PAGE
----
• Lars Adams (Independent Writer): “The Algonquians of North Carolina: Ethnic Transformation and Identity Retention in the Nineteenth and Twentieth Centuries”
    • Dr. Arwin D. Smallwood (North Carolina A&T University): “One of America’s First Mixed Race Peoples: A Study of the Tuscarora and the Indian Woods, Reservation Established in Bertie County, North Carolina in 1717.”
    • Marvin T. Jones (Chowan Discovery Group): “A Mixed Race Family at War – The Robbins Family.” We are still in the time of the 150th anniversary observances of the Civil War. This story is about one Mixed Race Family and its role in the War and beyond.

For last minute information call 202.236.2030.

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Obama and the Oscars: Lights, Camera, Nationalism! A Symposium About The “Obama Effect” On Film Culture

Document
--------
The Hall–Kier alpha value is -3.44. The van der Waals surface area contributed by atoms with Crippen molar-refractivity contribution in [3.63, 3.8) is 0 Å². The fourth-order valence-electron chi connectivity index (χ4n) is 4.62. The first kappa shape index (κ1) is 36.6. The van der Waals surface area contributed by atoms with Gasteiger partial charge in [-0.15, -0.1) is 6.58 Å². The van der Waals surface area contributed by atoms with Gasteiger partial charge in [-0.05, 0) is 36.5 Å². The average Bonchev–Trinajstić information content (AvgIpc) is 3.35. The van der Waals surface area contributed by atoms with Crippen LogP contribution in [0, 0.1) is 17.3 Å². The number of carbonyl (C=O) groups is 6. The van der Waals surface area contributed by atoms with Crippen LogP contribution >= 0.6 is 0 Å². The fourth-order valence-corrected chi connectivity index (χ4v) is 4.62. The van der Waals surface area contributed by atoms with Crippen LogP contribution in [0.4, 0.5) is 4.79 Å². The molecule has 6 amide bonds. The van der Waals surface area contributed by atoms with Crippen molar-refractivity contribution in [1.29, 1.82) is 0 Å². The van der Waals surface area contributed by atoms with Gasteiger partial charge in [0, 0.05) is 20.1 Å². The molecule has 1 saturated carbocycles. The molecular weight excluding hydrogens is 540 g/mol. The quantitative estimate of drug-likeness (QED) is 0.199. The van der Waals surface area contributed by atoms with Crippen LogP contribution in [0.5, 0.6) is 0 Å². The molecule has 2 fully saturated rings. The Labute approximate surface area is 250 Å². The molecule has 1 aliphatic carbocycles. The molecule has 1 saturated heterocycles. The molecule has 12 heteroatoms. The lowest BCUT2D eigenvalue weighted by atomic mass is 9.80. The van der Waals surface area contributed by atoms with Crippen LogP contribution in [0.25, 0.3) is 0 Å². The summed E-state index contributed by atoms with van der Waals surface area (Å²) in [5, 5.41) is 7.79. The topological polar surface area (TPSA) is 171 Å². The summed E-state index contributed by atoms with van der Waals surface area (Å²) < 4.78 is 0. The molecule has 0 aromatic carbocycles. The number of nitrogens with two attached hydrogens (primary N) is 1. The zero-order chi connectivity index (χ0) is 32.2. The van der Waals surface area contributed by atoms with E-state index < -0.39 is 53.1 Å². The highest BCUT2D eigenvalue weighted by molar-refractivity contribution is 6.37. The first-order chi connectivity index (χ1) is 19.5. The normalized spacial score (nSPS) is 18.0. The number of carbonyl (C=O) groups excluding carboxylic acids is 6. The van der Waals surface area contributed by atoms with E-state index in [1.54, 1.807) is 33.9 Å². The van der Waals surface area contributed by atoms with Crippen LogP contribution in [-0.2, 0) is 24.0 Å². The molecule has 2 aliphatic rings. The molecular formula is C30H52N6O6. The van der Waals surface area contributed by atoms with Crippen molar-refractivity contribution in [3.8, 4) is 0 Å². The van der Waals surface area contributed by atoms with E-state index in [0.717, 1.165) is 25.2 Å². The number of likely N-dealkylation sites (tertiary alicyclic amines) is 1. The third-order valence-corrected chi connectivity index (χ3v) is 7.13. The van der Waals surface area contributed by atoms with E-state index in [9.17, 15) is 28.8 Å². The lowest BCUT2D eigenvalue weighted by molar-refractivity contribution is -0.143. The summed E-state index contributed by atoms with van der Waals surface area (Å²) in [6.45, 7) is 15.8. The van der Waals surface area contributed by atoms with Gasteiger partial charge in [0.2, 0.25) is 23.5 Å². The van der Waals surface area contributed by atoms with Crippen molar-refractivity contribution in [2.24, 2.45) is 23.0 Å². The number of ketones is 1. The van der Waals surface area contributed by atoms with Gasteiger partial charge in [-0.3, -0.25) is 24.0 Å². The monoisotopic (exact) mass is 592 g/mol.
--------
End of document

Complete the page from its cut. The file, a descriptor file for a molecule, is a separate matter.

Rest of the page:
Posted in Barack Obama, Communications/Media Studies, Media Archive, United States on 2014-02-15 22:53Z by Steven

Obama and the Oscars: Lights, Camera, Nationalism! A Symposium About The “Obama Effect” On Film Culture

DePaul University
Richardson Library
Rosati Room 300
2350 North Kenmore Avenue
Chicago, Illinois
Friday, 2014-02-28, 16:00-19:00 CST (Local Time)

Moderated by:

Daniel McNeil, Ida B. Wells-Barnett Professor of African and Black Diaspora Studies
DePaul University

Speakers:

George Elliott Clarke, Associate Professor of English
University of Toronto and Harvard University

Jasmine Nichole Cobb, Assistant Professor of Communication Studies
Northwestern University

Charles Coleman, Film Programmer